There is a clear vegetation line on the mountain, hardwoods lower down, evergreens above.  In Vermont the vegetation line is due primarily to temperature, moisture, and elevation.  In areas more recently deprived of their glaciers the bands of vegetation climbing the slopes provide an accurate means of dating how long it has been since the glacier left.

Nothing in nature is random, the glaciers don’t just carve their way willy-nilly across the land, their actions are directed by the bedrock they are so eagerly tearing asunder.  Camel’s Hump was a mountain before the glaciers came, and the glacier could only modify what was there, not make something completely new.

Seen from the south side, where the freeze/thaw and continual motion of the glacier have exposed the mountain’s heart you can see the folded, pastry dough like layers of rock that make up Camel’s Hump and the Green Mountains.

The tree covered slope beneath the cliff is a a boulder field dropped in place as the glaciers melted, now colonized by spruce and moss.

Ice to Water – Rock to Liquid

One of the most impressive, magical, and least appreciated spring changes is taking place right now in Vermont and through much of the northern portion of the globe.  In damp, shady, north facing areas ice is melting, becoming water.

This is a remarkable transition, a hexagonal mineral, ice, is, all by itself, changing its phase state, becoming an amorphous liquid.  In essence, boulders, cliff faces, and sand banks are melting and flowing away.  It is as though the rocky hills and mountains of the world slithered into the valleys and flowed to the sea every year.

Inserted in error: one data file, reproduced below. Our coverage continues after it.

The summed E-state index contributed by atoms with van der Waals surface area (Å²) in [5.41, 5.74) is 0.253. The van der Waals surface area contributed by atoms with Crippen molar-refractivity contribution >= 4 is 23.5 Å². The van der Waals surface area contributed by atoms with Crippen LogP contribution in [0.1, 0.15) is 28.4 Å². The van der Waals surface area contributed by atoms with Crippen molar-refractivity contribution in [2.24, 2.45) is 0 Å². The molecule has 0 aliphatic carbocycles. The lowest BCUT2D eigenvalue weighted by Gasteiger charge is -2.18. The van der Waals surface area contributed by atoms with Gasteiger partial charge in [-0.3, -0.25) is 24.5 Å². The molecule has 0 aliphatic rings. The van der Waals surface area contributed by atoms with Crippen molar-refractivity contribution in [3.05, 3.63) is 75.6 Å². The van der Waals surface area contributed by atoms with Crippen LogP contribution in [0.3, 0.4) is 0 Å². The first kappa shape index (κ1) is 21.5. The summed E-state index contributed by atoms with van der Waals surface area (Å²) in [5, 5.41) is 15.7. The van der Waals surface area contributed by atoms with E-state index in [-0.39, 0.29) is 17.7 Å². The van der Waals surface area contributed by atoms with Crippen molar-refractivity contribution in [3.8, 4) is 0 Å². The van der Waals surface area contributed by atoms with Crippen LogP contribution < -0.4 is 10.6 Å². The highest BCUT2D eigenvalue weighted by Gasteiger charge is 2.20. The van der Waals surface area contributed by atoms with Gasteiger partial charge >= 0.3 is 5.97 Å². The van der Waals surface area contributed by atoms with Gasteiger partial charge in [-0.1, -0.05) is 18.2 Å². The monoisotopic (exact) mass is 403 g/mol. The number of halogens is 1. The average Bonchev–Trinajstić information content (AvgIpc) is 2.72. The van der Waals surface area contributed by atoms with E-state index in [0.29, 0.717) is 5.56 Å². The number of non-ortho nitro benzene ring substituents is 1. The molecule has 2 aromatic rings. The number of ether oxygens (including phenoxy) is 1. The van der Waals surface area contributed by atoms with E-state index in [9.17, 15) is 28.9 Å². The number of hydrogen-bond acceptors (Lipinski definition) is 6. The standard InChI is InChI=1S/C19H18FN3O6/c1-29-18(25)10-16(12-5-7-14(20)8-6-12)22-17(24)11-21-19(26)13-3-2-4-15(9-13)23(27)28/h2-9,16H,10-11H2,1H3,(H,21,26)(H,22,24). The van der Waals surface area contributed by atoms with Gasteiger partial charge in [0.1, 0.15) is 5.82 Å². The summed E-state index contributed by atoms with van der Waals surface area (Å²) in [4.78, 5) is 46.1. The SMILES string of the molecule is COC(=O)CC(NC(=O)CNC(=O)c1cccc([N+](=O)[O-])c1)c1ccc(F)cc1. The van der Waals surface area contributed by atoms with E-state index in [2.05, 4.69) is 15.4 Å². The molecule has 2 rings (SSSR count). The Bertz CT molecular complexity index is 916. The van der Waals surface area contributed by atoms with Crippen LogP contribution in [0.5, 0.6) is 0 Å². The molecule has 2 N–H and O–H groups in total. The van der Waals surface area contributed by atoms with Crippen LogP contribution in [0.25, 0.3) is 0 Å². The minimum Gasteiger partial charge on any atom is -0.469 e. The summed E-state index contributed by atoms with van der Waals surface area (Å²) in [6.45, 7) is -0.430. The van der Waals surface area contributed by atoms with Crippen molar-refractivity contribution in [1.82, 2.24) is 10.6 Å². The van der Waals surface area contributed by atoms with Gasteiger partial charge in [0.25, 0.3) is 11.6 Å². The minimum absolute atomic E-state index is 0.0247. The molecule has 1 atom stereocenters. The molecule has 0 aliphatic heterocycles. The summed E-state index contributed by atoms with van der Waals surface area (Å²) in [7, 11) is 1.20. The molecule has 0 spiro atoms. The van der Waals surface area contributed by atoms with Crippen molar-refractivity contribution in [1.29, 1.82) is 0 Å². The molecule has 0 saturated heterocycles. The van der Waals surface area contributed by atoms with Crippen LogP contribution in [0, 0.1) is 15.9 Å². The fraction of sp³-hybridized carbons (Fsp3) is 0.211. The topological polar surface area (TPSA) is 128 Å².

The big solid blocks of ice form in the same manner as igneous rocks, water taking on the role of cooling magma.  A frozen waterfall is akin to a solidified flow of low gas content lava in Hawaii or Iceland.

Melting ice soaks into the ground carrying the sun’s heat with it, defrosting the frozen ground, waking up trees, plants, and animals, recharging groundwater resources, making streams flow, and redistributing nutrients.

The ice fall to the right was formed last winter from ground water seepage.  The base of the icefall spreads, molasses like, over a steep slope of boulders covered in decaying leaves, richly organic soil, and moss.  The melt water sinks directly into the ground, speeding the decomposition of leaves and woody debris, trickles down to the shallow bedrock, flows along this impermeable surface, and reemerges downslope in the company of ostrich ferns, blue cohosh, maiden hair ferns, and red cup fungus.

Right now, most of the plants are still waking up, small shoots and sprouts just beginning to emerge from the thawing ground.  Some plants have a jump on the process.  In relatively undisturbed areas of the New England forest near steep streams and seeps a forest dwelling sedge has been waiting all winter under the snow.

Carex plantagineaSedges are more often found in the open, in wet fields, swamps, marshes, and the like, but plantain leaved sedge (Carex plantaginea) is a true forest dweller.  It is an evergreen perennial with broad, thin leaves to best collect the dim sunlight that penetrates to the forest floor.  It lies flat under the snow, perhaps beginning to photosynthesize even before the snow fully melts, relying on the light that filters through the fluffy layer of sand-like ice that is snow.

Undisturbed stream banks, are festooned with this early wakening plant.  Sometimes it looks as though someone scattered dozens of limp green pompoms over the ground near the streams.

These small streams are particularly active this time of year.  The tumble down steep slopes, splashing from cobble to boulder, their flow more a series of miniature waterfalls than anything else.  The constant churning and splashing oxygenates the cool water, this oxygen allowing insects and amphibians to live in the steep streams and fish to live in the deeper, more slow moving rivers.

On a sunny day there is little more enjoyable than to sit in the forest listening to the sound of swift moving water and let your eyes and mind wander the landscape.